Hotel Midnight

Hotel Midnight by Simon Clark

Book: Hotel Midnight by Simon Clark Read Free Book Online
Authors: Simon Clark
When I swung open the door to step outside I realized the heavy scents of the forest were gone. Woody joined me to check out the garden. And it was just our old garden again. A lawn in need of mowing. Our orchard. A line of roses against the garage wall. Admar’s swing caught the warm breeze. It swayed gently. In the distance the first bus of the day trundled along the road to the village. This was a typical peaceful summer’s morning in Mill Bank Road, Thorpe Sneaton, in a county whose acres outnumber the words of The Bible.
    When I walked through the hallway I recalled what my grandfather had told me as we stood awaiting the onslaught: ‘… go home. Kill your wife and son. Burn down your house.’
    I began to climb the stairs to where Piet and Admar lay sleeping . I’d left my muddy footwear in the kitchen. So in the morning light I noticed my big toes sink into the carpet. My distinctive toes. My ‘silly-toes’ – which is, as I’ve already said, a corruption of Shillito. The skin of the big toes without nails was shiny, smooth; the regimental badge of my kind.
    Kill your wife … kill your son … burn down your house ….
    Slowly, I eased open the bedroom door. Then I whispered, ‘Piet? Are you awake?’
Thanks for the mysterious manuscript found in the house you were renovating. Of course it intrigued me as you knew it would, you minx, you. When I read in my local paper of residents in one suburban street being plagued by a phantom stone slinger I couldn’t help but think that all those broken windows and dented cars amounted to more than puerile vandalism.
Digression aside, I aimed to track down this James Shillito, the author of the document – or should that be confession? I couldn’t check details with you because you were at the conference. Nevertheless, I asked your site manager, Nick and he tells me the house in Mill Bank Road wasn’t damaged by fire – and no one, thankfully, was murdered there. My amateur sleuthing reveals that James Shillito and family, formerly residents of the house that you now have on the market, emigrated five years ago. To where exactly God only knows.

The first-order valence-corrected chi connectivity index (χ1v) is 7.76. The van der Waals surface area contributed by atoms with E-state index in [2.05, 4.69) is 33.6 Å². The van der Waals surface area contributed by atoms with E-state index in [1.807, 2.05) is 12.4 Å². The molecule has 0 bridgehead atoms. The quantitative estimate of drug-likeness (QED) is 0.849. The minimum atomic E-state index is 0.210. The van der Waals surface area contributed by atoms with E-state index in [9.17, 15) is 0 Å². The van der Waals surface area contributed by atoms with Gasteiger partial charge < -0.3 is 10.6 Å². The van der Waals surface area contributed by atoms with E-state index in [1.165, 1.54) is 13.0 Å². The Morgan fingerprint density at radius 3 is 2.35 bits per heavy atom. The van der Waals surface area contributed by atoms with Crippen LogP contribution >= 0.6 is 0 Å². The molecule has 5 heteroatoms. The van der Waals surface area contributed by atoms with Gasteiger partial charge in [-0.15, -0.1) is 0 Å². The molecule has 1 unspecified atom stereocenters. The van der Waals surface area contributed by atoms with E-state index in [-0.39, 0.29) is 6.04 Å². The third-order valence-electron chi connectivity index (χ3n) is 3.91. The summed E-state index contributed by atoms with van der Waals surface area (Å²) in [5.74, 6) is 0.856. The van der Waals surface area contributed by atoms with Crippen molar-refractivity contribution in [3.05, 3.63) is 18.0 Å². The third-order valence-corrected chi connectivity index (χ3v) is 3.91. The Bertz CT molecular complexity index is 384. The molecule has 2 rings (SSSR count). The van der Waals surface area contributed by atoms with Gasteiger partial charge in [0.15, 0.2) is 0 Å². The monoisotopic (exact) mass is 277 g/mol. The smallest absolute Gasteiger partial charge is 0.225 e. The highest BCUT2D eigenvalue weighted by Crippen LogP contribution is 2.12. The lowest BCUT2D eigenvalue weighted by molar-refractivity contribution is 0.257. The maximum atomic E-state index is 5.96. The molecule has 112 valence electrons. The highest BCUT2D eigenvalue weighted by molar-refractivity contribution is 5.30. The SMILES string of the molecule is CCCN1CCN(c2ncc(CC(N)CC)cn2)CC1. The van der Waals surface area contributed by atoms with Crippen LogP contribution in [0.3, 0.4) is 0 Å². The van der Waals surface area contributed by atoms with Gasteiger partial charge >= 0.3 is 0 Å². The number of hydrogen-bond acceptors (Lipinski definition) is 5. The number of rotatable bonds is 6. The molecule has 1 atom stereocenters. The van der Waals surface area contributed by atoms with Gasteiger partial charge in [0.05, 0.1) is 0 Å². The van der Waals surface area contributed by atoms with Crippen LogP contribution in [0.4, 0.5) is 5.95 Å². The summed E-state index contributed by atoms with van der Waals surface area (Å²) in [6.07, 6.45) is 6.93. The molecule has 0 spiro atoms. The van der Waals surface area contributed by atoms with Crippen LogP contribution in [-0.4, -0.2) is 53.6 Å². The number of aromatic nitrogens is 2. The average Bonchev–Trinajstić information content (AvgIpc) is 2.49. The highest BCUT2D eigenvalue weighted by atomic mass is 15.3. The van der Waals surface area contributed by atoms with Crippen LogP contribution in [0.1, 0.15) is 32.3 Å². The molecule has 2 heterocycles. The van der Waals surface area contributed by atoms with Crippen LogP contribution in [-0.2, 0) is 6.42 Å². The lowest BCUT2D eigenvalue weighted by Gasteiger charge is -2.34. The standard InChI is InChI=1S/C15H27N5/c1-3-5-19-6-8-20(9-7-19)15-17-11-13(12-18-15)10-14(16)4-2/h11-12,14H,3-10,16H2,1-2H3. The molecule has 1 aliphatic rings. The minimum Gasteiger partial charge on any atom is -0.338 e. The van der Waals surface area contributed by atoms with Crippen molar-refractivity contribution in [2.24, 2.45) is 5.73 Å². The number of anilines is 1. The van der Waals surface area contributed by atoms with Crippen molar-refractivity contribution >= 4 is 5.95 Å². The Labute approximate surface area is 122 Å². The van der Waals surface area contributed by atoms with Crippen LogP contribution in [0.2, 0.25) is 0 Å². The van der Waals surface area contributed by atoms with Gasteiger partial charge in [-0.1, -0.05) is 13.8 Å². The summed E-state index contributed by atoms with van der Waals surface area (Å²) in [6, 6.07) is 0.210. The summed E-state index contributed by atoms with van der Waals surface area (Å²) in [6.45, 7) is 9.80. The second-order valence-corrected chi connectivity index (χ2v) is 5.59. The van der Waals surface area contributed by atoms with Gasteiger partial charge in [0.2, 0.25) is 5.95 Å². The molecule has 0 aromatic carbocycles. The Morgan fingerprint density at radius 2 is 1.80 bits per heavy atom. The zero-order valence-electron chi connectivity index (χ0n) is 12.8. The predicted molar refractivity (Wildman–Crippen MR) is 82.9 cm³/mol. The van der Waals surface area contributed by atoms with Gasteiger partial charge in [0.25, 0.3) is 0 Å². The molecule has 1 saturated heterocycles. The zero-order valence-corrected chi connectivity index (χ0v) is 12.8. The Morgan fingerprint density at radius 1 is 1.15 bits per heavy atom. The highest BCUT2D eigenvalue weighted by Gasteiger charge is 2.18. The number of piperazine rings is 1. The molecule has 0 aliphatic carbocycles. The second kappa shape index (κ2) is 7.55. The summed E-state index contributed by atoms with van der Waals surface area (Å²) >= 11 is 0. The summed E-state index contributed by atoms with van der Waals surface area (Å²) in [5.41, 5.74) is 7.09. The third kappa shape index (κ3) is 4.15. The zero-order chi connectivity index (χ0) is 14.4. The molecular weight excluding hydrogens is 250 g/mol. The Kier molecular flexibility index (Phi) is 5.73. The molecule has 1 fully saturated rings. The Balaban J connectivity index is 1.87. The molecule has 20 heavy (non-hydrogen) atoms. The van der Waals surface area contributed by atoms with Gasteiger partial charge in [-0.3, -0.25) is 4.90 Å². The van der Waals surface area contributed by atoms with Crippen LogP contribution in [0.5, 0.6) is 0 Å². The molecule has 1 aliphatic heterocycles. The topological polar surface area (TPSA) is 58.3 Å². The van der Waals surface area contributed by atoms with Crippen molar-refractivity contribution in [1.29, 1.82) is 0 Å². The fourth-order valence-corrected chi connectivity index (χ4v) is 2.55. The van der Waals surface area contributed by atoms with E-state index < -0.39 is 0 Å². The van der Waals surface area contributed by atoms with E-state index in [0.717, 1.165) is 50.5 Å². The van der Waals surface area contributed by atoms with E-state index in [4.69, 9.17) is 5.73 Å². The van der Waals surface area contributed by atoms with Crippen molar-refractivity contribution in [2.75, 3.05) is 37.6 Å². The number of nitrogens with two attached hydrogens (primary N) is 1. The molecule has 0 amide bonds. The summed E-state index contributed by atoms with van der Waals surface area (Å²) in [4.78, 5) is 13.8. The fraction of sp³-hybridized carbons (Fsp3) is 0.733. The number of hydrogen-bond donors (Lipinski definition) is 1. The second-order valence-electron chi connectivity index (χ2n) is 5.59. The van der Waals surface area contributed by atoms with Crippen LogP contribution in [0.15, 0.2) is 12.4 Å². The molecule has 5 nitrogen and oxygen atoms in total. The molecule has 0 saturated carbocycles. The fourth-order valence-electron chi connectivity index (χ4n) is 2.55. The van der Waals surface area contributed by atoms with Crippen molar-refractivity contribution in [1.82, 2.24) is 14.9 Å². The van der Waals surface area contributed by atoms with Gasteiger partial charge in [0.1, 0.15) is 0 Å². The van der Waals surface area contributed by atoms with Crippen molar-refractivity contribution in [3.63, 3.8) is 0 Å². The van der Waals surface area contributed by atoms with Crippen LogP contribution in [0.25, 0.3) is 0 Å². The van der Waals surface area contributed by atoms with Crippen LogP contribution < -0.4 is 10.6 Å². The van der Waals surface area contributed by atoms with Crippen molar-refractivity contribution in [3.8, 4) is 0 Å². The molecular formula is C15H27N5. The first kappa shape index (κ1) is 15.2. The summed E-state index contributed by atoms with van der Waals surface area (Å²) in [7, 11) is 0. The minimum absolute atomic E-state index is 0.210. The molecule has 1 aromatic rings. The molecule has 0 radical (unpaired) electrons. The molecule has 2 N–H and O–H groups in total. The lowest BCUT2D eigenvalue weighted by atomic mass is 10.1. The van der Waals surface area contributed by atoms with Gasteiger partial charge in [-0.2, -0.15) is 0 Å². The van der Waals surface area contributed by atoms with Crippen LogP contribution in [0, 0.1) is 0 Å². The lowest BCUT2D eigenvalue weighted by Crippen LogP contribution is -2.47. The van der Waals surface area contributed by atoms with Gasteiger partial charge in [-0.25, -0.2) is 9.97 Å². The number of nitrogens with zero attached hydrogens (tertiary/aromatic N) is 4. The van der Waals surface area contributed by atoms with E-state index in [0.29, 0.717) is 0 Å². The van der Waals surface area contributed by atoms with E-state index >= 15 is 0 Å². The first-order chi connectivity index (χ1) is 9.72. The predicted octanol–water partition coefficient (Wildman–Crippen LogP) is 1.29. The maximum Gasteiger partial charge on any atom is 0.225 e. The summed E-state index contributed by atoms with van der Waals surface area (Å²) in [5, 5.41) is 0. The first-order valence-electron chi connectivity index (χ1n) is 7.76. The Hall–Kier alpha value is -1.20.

One odd detail emerged, though. Shillito was an archeologist , yet before he left the country he retrained as a nuclear power station technician. From the mystique of archeology to the dark arts of nuclear power seems to me an unusual, not to say a bizarre leap. So, to close on a philosophical note: You’re not thinking what I’m thinking, are you?

    When Jackie Vorliss saw the horse’s head that was as dark as death itself rise up behind her daughter she wanted to cry out to Caitlin to run for her life.
    Jackie held the mic in her hand, her thumb on the talk-button, watching her daughter on the closed-circuit TV screen. All around the teenager, the deserted supermarket formed a gloomy cavern that swarmed with half-seen shadows, while air-conditioning fans sent un-mouthed whispers murmuring and sighing across canyons of dead aisles to haunt those distant corners. Slowly, Caitlin moved along the aisle of a thousand cereal packets toward cardboard cut-outs that had become shadowy humped figures laced with menace.
    Jackie tried again; only the scream couldn’t force its way through her throat. Her vocal chords had knotted tight. She stopped breathing; her heart thudded with a doom-laden rhythm to slam inside her skull. Run, Caitlin! The words blazed inside her, but she could no more speak them than dig her hands into cold grave soil and raise her husband from the dead.
    On screen three her daughter was in close up. Her long hair tied back in a neat pony. Her eyes, catching what little light there was, looked as if they’d caught fire.
    Screen six. The overhead cam high in the supermarket roof looked down as if through the eyes of a hovering vulture. There’s Caitlin walking slowly. Behind her, a pulpy shadow, closing all the time. A dark horse’s head rising above the tiled supermarket

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